Traditional acupuncture is based on the ancient Chinese theory that there are energy pathways that run throughout the body. These pathways, called meridians, carry the body's vital energy, or chi (pronounced "chee"). The principle behind acupuncture is that disease and pain are a result of an imbalance in the body's energy flow (chi). Through the insertion of thin needles at specific points along meridians, the flow of energy is controlled and rebalanced in the body.
Acupuncture dates back to the first century B.C. in China, during the era of the Han dynasty (206 B.C. - 220 A.D.). Because Western physicians in the United States have difficulty understanding the correlation between acupuncture philosophies and traditional physiology, acupuncture has not been readily accepted in the United States.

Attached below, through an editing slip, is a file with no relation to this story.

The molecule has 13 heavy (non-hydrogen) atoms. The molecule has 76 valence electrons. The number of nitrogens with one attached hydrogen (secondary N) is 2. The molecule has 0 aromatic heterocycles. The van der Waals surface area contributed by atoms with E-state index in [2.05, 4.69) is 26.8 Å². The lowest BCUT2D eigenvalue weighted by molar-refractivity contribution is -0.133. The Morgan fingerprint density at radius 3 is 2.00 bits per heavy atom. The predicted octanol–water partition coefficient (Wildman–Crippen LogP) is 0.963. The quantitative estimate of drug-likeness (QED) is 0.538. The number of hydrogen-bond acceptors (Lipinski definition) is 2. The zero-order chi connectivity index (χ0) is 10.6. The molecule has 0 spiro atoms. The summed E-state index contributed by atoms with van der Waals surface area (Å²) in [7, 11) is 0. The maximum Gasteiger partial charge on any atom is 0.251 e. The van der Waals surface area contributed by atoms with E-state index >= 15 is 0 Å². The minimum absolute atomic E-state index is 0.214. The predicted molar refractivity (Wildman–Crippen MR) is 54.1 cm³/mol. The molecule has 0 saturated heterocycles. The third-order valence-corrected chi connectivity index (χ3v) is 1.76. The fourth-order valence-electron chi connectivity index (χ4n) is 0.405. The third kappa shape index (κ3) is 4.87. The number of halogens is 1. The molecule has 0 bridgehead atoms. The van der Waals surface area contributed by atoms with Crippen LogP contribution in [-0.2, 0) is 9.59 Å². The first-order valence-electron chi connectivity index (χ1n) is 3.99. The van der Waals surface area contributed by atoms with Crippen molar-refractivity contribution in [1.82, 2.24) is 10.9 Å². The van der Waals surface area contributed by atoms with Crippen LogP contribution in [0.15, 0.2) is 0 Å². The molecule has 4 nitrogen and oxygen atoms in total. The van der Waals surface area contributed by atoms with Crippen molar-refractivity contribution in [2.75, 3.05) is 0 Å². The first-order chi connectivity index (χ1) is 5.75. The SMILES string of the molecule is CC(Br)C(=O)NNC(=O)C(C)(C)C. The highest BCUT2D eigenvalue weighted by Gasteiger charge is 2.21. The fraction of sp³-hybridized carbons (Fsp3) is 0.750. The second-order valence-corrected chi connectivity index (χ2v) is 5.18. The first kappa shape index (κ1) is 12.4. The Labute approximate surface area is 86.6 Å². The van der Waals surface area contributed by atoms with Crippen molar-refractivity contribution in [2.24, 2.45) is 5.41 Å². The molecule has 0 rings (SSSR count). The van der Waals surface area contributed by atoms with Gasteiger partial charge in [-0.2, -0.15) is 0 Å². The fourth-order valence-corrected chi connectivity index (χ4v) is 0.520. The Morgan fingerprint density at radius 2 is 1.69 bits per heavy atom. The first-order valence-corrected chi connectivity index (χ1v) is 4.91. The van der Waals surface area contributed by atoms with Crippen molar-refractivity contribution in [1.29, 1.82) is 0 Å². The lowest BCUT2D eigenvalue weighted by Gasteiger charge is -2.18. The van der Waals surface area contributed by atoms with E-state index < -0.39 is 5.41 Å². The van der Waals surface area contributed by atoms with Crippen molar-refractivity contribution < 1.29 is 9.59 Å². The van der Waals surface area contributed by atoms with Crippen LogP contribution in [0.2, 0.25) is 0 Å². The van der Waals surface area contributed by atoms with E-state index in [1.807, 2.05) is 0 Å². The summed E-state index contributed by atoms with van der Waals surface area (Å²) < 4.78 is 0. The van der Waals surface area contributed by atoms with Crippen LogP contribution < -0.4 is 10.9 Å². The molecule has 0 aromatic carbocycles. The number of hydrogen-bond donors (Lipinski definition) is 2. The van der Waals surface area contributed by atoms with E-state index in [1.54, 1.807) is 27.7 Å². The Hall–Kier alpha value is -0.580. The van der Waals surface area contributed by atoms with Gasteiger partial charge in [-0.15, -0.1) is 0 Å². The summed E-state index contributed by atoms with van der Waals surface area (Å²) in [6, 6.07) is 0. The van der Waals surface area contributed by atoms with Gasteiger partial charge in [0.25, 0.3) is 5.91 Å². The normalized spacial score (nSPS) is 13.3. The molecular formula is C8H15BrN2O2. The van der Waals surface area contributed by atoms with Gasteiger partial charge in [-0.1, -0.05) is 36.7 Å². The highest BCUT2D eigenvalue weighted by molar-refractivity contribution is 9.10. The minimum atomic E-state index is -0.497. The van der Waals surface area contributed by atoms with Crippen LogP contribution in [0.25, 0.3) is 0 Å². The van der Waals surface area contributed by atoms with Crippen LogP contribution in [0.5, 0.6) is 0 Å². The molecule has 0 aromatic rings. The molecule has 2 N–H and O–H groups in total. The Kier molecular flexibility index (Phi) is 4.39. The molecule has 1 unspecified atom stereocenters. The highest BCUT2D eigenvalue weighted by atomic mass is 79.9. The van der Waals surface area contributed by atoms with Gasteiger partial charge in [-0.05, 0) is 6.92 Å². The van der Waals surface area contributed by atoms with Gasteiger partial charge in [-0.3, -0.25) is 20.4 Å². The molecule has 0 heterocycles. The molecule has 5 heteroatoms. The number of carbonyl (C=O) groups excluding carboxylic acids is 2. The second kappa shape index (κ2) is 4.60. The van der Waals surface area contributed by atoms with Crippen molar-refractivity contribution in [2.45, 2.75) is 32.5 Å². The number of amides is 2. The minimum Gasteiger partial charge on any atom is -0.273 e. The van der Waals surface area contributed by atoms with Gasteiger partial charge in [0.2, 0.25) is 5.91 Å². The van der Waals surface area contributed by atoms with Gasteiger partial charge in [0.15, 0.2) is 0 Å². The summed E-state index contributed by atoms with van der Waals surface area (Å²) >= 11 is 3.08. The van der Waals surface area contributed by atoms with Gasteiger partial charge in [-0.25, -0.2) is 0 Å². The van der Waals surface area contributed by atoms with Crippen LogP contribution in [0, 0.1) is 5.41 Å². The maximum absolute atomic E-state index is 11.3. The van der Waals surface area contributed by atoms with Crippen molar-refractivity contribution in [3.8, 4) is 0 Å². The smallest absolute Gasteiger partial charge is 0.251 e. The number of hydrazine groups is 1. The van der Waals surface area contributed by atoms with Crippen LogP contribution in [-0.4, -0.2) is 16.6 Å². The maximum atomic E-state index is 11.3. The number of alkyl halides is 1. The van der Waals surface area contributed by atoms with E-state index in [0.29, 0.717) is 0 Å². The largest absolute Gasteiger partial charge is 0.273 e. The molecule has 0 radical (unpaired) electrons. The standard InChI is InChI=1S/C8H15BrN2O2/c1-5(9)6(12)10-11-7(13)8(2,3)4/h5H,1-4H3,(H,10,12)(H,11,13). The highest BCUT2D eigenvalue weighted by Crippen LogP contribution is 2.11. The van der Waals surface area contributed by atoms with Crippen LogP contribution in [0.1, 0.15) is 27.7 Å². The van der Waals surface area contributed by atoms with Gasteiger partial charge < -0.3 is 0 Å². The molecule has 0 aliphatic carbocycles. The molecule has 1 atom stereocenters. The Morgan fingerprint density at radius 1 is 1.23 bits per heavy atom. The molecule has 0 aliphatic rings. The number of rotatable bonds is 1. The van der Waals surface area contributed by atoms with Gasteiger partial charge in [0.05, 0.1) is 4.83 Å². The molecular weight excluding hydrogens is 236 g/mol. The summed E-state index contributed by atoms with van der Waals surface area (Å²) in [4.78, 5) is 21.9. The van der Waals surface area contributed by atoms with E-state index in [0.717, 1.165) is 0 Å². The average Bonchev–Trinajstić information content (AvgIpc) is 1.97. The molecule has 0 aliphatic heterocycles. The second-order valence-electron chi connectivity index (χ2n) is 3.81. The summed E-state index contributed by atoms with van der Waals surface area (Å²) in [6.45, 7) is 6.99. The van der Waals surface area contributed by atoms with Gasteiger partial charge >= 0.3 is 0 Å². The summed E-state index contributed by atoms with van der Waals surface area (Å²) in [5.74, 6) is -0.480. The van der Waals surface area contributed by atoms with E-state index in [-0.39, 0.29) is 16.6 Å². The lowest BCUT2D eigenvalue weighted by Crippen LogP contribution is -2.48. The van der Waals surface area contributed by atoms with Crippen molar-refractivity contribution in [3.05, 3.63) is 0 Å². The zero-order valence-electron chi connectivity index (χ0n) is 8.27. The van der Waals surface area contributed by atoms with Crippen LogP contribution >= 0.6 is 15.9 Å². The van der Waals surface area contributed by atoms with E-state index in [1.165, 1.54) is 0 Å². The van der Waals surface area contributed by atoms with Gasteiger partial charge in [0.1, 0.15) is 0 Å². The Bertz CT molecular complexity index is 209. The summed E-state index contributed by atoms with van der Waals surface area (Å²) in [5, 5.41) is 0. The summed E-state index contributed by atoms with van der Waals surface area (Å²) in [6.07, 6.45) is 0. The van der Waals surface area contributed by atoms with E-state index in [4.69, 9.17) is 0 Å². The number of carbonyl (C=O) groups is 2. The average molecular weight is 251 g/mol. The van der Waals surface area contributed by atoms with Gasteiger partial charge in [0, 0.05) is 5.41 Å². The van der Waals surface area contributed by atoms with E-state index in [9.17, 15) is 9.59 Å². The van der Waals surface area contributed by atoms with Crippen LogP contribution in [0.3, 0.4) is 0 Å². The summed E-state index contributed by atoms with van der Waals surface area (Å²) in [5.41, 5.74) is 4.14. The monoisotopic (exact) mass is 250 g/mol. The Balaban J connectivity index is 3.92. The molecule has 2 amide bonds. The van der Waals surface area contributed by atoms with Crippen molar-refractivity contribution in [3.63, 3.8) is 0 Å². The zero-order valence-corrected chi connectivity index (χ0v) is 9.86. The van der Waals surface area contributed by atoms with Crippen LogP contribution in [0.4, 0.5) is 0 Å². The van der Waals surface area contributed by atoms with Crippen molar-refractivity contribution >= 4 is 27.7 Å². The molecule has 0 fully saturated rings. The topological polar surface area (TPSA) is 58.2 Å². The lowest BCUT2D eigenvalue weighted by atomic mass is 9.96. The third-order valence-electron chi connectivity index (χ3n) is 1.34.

Modern scientists have attempted to explain how acupuncture can relieve pain. Some observe that the traditional Chinese "meridians" overlap with pathways of the central nervous system. By using needles, an acupuncturist can stimulate the nervous system to release endorphins (morphine-like chemicals) in the muscles, spinal cord and brain. These chemicals either relieve pain symptoms or trigger other chain reactions that relieve them.
Acupuncture is nonsurgical, does not involve drugs, and has no extremely negative side effects or permanent complications. It may be worth exploring as a nonsurgical option, particularly if you have exhausted the traditional remedies of Western medicine.